When Phoenix was officially established in 1881, some probably couldn’t have predicted that this city in the Sonoran Desert would become the sixth largest in the United States, let alone a top tourist destination.
Known by some as the “Valley of the Sun,” Phoenix has a rich history dating back to early Native Americans, as well as U.S. settlers who saw the land as ideal for farming. Visitors to the area will find plenty to feed their historical curiosity, but the city also offers an array of leisure activities — from the symphony to shopping.
Contractor learns a lot, sees a lot in his year as association head
A year as SMACNA president keeps you on the road, right up until the term ends in October.
Just ask Guy Gast, the Iowa division president of Des Moines, Iowa-based Waldinger Corp.
In the final months of his presidential term, he visited Michigan, St. Louis, Chicago and California, among other cities and states.
But the 62-year-old Gast said he enjoyed it.
“I think it’s been a lot of fun,” he said. “It’s been interesting. I met a lot of different people — a lot of new people.”
Members “welcome you with open arms,” and he was glad to get a chance to find out their perspectives on the industry.
“I learn something everywhere I go . . . from a lot of other smart people in the business,” Gast said.
His travels around the country showed that, in some regions, the sheet metal and HVAC industry is very healthy, such as New England. Others, not as much.
“It should not be surprising to people that there are areas of plenty and there are still areas in need,” he said.
The issues that concern members vary as well. Some SMACNA members told Gast they were concerned about government regulations affecting their businesses. Others are worried about finding qualified workers.
“It’s not just necessarily trade craft,” he said. “It’s not just a concern that we can’t find enough sheet metal workers. I think there’s concern that there aren’t enough people to do BIM (building information modeling) work. There aren’t enough highly skilled people to manage projects.”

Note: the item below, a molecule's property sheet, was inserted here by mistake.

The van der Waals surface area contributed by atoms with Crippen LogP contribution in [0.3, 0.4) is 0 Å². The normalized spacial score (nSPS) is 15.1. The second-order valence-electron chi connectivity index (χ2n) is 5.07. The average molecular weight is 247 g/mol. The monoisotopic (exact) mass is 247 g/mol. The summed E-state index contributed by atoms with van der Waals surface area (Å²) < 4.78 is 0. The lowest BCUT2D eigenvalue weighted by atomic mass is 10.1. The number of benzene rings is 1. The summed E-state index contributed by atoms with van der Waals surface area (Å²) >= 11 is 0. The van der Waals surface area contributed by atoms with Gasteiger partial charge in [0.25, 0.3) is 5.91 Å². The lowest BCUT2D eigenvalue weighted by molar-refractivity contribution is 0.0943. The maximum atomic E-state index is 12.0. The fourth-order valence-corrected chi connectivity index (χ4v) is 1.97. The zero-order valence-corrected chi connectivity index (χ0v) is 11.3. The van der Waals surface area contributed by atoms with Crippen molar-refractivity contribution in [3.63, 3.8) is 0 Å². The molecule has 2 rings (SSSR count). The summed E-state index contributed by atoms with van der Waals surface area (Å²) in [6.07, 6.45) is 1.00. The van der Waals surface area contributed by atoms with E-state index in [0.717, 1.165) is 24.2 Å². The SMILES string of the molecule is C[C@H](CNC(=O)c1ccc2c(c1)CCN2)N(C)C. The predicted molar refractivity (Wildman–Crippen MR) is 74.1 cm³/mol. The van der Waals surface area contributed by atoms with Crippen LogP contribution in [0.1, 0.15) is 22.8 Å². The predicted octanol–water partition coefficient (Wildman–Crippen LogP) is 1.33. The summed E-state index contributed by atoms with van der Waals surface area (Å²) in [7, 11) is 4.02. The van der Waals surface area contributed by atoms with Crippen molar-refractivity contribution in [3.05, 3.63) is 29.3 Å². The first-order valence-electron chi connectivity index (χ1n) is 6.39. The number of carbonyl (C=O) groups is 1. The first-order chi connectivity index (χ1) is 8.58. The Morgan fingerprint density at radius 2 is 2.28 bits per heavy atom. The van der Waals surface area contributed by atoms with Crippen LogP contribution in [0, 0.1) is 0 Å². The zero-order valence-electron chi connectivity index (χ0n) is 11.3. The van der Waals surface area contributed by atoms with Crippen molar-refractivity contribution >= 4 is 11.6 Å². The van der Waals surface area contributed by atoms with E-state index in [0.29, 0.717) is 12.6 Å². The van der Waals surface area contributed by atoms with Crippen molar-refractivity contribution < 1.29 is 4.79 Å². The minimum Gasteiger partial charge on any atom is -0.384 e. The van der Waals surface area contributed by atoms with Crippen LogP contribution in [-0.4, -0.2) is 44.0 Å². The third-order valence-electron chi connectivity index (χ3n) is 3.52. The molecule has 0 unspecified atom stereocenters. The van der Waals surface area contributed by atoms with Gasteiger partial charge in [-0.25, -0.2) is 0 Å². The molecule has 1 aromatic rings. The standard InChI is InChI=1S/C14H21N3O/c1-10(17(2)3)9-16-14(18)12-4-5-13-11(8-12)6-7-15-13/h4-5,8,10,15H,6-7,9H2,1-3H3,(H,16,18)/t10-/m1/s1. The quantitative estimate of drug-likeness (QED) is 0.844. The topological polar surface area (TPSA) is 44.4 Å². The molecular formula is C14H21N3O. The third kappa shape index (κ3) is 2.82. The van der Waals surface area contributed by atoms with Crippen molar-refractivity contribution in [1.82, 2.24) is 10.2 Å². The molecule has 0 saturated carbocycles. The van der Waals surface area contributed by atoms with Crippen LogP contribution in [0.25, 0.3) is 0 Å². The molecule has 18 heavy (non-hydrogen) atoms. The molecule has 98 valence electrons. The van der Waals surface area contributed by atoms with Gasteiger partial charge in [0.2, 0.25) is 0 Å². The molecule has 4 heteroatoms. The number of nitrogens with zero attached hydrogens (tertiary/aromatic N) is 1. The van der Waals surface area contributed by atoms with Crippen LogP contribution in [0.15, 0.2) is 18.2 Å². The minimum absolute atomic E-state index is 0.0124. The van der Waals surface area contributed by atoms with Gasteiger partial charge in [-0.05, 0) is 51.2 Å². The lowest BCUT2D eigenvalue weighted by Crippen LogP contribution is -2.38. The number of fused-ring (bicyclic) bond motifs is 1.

For Gast, managing his Waldinger duties was usually not too difficult, thanks to the ability to work remotely over the internet.
“In today’s world, you have no excuse to not be connected to your business,” he said. “Technology has made it possible for me to receive everything that I might need. Occasionally, yes, I might prefer to have meetings face-to-face, but you can stay connected. You can conduct business. You can return phone calls to customers.”
Gast is SMACNA’s sixth president from the Hawkeye State.
The city has a rich history as a favorite convention destination of the Sheet Metal and Air-Conditioning Contractors’ National Association. The group held its 2006 and 2010 annual conventions at the JW Marriott Desert Ridge, which is near the upscale community of Scottsdale, Arizona.
This year’s conference takes place Oct. 16-19. The association has lined up a number of experts on sheet metal products and business issues, and hired the 1970s southern rock band the Doobie Brothers to close the event.
SMACNA’s expanded product show will take place Oct. 18. In addition to plenty of HVAC construction products, organizers have also booked a number of new-technology sessions hosted by representatives from industry manufacturers.
Here are some of the events scheduled. More information, including specific times and the full itinerary, is available at www.smacna.org/annualconvention.
The convention will start Oct. 16 with a 5:30 p.m. appearance by Ryan Hamilton, named a “comic to watch” by Rolling Stone magazine. Hamilton has appeared on Conan O’Brien’s “Conan,” NBC’s “Last Comic Standing,” “Comics Unleashed,” and “The Late Late Show.”